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- From: "Matthew Sergeant (EML)" <Matthew.Sergeant@eml.ericsson.se>
- To: "'Mark Birbeck'" <Mark.Birbeck@iedigital.net>, XML Dev <email@example.com>
- Date: Tue, 23 Feb 1999 10:46:50 +0100
> -----Original Message-----
> From: Mark Birbeck [SMTP:Mark.Birbeck@iedigital.net]
> John Cowan wrote:
> > Mark Birbeck wrote:
> > > <stockPrice>
> > > <ticker>MSFT</ticker>
> > > <price>1000</price>
> > > </stockPrice>
> > >
> > > and then at the end of the day, sending:
> > >
> > > </stockPrices>
> > > No-one so far in the discussion has argued that this is good XML -
> > I so argue. It is well-formed, though not valid, XML.
> It's NOT well-formed until the end of the day, when you receive the
> closing tag. Until that time 'stockPrices' is not a complete element,
> and therefore not a complete XML document.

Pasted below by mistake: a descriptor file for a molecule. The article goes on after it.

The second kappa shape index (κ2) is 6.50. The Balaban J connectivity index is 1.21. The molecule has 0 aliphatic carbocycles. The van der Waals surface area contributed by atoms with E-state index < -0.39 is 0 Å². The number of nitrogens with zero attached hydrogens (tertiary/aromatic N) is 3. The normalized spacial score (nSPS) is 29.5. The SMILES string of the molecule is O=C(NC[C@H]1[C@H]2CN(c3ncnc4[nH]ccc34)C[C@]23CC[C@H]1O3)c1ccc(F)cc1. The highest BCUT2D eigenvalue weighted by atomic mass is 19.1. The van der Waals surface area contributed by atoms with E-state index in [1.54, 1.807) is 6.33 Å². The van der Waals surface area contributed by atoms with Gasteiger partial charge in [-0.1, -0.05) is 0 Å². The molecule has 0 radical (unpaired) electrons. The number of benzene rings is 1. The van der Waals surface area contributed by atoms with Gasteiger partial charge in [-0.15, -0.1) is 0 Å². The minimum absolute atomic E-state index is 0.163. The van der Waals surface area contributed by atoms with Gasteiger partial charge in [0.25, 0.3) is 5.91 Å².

> > Validity inherently can't be checked until you've processed
> Nor can well-formedness.
I don't want to argue this - just add a point.
It really depends whether you're interested in proving the positive
or the negative. If you're trying to prove that it is well formed you're
SOOL until the end. But at least you can prove that it's not-not well formed
so far in the stream... It's a compromise I guess.
Still - I agree with your general point. What would be better would
be a stream of XML documents - like network packets - fully self contained.
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